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When asked what African-American composers and arrangers have contributed to vocal music, most people refer, almost automatically, to the many arrangements of deeply-moving, inspiring spirituals which have enriched the repertoire of sacred song. But Sunday's concert at the NC Museum of Art revealed that spirituals are only one body of great music in African-Americans' rich vocal heritage which continues to develop today. In a "Sights and Sounds on Sundays" concert presented by the Raleigh Chamber Music Guild, soprano Louise Toppin, accompanied admirably by pianist David Heid and cellist Timothy Holley, performed a program of vocal music which, in addition to a satisfying number of spirituals, also included a variety of art songs representing the work of several distinguished African-American composers.
Louise Toppin's beautiful lyric soprano voice, with its power, expressiveness, and unusually high tessitura, was the perfect instrument for all the songs she offered to an audience that was delighted by her great vocal and interpretative skills. I have no major complaints about her vocal performance other than some occasionally fuzzy diction, but I do wish she could have given her listeners information about the composers of the music on the program without expending a lot of time talking and risking taxing her voice.
The majority of songs on this program were art songs by well-known black composers, including Robert Owens, William Grant Still, and H.T. Burleigh. Heart on the Wall, the opening song cycle by Robert Owens, with texts by the great poet Langston Hughes, was particularly effective. In all five pieces, Owens' settings made the words come alive; his melodic structures allowed Toppin to employ her great range to provide the emphatic expression in superb climactic phrases. Each number was quite distinct from the other four and showed the audience a different aspect of Toppin's vocal skills, from beautifully-executed long lines to brilliant coloratura phrases. I particularly appreciated the pristine beauty of the words and vocal expressiveness of the pensive "Remembrance." The piano accompaniment throughout the cycle was brilliantly composed, offering the perfect support for the vocal lines and allowing the audience to appreciate Heid's superior abilities.
The second set of art songs highlighted the skills of four composers. In his "Golden Days," from Costaso, William Grant Still's well-crafted melodies and rich keyboard harmonies exquisitely evoke his subject. His music also allowed Toppin to reveal the beauty of her high voice, which she accessed effortlessly throughout the concert. In "Hold Fast to Dreams," Florence Price offers a philosophical piano setting that is an excellent frame for Toppin's thoughtful singing. H.T. Burleigh's delightful setting of a supposed love song, "He met her in the meadow," is intended to catch listeners napping: all the lines are sweet with a lover's intentions until, in the last line, those enthralled by the story learn that the object of the lover's affections is "a Jersey Cow." Toppin showed her audience that she enjoyed the humor of the song when she delivered the punch line with just the right amount of surprise and amusement. The last song in this group, Leslie Adams' "Since you went away," is unabashedly sentimental but artfully composed, and Toppin made the most of all the pain and sweetness which pours from every phrase.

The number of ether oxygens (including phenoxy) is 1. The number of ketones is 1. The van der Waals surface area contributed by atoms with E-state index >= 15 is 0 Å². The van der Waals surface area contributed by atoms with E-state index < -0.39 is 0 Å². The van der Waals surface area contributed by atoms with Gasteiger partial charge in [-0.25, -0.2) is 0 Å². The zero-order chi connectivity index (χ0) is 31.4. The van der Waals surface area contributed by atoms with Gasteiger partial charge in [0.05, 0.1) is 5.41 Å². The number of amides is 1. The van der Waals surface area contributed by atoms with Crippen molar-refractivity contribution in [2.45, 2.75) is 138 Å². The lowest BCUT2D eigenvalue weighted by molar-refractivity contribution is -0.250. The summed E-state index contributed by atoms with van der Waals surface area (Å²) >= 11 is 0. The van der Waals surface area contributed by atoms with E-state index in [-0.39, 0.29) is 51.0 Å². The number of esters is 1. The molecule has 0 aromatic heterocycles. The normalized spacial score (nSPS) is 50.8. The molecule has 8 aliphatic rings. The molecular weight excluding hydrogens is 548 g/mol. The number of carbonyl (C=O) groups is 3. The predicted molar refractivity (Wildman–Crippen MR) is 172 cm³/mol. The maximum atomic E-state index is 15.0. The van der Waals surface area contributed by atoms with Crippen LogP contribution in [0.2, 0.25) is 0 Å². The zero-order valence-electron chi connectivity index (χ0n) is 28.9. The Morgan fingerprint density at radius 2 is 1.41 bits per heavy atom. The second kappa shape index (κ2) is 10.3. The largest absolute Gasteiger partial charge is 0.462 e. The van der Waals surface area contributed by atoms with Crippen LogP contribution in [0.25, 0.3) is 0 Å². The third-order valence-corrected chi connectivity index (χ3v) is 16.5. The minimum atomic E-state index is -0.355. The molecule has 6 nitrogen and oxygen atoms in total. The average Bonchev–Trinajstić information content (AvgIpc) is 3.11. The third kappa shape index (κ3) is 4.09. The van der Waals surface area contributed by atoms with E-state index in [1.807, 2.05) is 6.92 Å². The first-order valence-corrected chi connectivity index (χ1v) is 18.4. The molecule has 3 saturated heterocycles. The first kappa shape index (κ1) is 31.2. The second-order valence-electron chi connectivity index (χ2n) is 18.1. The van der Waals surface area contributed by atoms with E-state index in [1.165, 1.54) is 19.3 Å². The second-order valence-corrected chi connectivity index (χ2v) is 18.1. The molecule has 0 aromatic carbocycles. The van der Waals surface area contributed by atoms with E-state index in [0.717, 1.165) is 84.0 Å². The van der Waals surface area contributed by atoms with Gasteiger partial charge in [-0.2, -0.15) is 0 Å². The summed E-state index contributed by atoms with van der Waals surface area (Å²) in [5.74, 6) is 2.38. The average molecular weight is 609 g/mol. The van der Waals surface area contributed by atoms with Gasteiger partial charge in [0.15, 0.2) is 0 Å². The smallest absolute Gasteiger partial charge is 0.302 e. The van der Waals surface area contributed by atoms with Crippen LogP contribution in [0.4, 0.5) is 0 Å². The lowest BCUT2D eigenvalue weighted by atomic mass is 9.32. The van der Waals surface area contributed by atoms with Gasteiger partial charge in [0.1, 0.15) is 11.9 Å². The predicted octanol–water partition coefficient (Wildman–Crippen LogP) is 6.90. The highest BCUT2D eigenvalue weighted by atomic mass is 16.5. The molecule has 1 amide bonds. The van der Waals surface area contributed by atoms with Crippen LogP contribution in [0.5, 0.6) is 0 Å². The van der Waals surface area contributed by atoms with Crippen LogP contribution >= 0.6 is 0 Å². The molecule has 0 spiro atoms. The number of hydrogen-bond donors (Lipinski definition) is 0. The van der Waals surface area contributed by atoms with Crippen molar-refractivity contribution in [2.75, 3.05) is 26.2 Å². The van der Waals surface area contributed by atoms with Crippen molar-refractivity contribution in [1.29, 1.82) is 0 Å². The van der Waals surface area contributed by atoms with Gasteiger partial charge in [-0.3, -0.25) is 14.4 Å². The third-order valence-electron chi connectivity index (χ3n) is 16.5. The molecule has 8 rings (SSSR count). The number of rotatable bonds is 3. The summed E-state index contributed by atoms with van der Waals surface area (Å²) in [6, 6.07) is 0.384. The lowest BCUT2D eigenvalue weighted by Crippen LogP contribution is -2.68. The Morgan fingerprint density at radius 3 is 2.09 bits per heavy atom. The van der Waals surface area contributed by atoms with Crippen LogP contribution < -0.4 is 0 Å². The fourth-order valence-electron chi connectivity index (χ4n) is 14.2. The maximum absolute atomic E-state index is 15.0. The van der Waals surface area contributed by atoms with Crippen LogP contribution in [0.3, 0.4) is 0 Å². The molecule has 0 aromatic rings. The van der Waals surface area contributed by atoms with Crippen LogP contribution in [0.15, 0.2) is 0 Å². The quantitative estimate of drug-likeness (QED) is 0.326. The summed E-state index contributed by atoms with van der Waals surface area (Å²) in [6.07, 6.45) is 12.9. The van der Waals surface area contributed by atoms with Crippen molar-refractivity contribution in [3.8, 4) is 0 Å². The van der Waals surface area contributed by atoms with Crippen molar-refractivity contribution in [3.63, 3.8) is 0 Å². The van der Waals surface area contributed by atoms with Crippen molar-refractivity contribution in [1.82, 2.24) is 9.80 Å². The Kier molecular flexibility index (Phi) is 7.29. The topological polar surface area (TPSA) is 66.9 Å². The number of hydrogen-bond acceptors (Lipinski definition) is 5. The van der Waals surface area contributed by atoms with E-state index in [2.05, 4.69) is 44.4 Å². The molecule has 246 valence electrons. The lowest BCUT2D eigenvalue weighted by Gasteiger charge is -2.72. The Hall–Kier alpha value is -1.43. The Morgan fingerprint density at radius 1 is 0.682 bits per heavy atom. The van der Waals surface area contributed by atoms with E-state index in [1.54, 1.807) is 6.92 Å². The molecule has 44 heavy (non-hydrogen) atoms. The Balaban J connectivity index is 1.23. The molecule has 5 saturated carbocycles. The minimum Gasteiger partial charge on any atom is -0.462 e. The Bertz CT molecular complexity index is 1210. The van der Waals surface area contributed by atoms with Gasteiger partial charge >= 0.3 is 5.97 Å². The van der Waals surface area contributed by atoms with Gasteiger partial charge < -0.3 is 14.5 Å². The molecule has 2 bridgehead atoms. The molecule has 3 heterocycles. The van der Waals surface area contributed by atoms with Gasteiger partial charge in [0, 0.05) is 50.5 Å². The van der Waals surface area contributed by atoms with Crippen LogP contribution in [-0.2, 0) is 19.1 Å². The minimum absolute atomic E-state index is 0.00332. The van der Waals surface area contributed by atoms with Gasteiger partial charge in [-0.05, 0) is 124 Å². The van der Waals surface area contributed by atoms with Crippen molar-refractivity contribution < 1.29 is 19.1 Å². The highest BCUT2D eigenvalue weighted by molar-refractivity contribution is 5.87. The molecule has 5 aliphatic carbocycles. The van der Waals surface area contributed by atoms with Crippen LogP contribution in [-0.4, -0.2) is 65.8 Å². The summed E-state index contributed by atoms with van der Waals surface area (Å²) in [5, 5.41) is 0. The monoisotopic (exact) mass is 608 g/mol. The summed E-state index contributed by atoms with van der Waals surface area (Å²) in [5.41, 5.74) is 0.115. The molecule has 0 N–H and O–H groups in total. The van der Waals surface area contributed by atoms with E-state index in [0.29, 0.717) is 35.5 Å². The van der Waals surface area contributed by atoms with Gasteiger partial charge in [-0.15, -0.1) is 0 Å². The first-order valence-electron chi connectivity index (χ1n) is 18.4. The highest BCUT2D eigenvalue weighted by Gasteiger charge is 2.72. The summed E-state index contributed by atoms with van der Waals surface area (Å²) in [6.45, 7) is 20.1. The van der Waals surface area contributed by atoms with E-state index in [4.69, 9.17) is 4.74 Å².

The eight spirituals which followed these art songs were no doubt the music the audience was waiting for, and Toppin, realizing this, sang them with all her artistry. Every one of them was a pleasure to hear. In particular, Still's "Hard Trials," Thomas Kerr's very familiar "Git on Board," and Jackie Hairston's "Guide My Feet" rocked the house as Toppin allowed her excitement and love for these pieces to be communicated to her listeners. Two other pieces, Hal Johnson's "Heaven is one beautiful place" and Undine Smith. Moore's "Come down angels," added to the variety in this set of spirituals. Both are speculative pieces about the nature of heaven, but they could not be more different from each other. Johnson's piece is a mental picture of the Creator's beautiful realm, but the speaker is yearning for it, not privileged to see it. In contrast, Moore's number is rollicking and joyful, allowing the voice to enjoy all its opportunities to evoke Heaven's unequalled wonder and transcendent perfection.
To conclude the performance, Toppin and Heid were joined by cellist Holley in Valerie Capers' magnificent if brief Song of the Four Seasons. In "Spring," the voice and the cello sing together, effectively extolling the glory of the season. "Summer" is evoked by richly languid music, "Autumn," by subdued harmonic colors and the solo voice bringing the images of autumnal fields to the mind's eye. "Winter" is pictured in stark-sounding chordal structures enabling listeners to imagine the whiteness and cold which, in the end, give way to a glimpse of returning life as exultant voice and instrumentalists' herald spring's glorious tomorrow.